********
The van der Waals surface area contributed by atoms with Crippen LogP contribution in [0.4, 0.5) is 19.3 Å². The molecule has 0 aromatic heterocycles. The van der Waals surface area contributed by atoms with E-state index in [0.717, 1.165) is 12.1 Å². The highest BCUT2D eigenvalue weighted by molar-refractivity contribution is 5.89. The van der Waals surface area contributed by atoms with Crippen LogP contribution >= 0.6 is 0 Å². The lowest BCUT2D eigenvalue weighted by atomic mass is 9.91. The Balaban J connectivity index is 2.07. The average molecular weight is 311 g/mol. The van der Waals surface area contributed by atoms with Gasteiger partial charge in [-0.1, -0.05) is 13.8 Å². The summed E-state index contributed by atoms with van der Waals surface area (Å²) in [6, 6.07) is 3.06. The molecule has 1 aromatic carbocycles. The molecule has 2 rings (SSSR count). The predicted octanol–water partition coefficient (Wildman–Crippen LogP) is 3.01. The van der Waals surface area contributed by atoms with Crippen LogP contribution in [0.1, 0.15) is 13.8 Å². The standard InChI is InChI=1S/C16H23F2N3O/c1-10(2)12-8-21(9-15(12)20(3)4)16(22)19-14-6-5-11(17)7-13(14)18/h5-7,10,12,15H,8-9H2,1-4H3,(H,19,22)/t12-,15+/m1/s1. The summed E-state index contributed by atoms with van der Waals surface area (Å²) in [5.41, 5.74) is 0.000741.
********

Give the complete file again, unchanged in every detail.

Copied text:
The van der Waals surface area contributed by atoms with Crippen LogP contribution in [0.4, 0.5) is 19.3 Å². The molecule has 0 aromatic heterocycles. The van der Waals surface area contributed by atoms with E-state index in [0.717, 1.165) is 12.1 Å². The highest BCUT2D eigenvalue weighted by molar-refractivity contribution is 5.89. The van der Waals surface area contributed by atoms with Crippen LogP contribution >= 0.6 is 0 Å². The lowest BCUT2D eigenvalue weighted by atomic mass is 9.91. The Balaban J connectivity index is 2.07. The average molecular weight is 311 g/mol. The van der Waals surface area contributed by atoms with Gasteiger partial charge in [-0.1, -0.05) is 13.8 Å². The summed E-state index contributed by atoms with van der Waals surface area (Å²) in [6, 6.07) is 3.06. The molecule has 1 aromatic carbocycles. The molecule has 2 rings (SSSR count). The predicted octanol–water partition coefficient (Wildman–Crippen LogP) is 3.01. The van der Waals surface area contributed by atoms with Crippen LogP contribution in [0.1, 0.15) is 13.8 Å². The standard InChI is InChI=1S/C16H23F2N3O/c1-10(2)12-8-21(9-15(12)20(3)4)16(22)19-14-6-5-11(17)7-13(14)18/h5-7,10,12,15H,8-9H2,1-4H3,(H,19,22)/t12-,15+/m1/s1. The summed E-state index contributed by atoms with van der Waals surface area (Å²) in [5.41, 5.74) is 0.000741.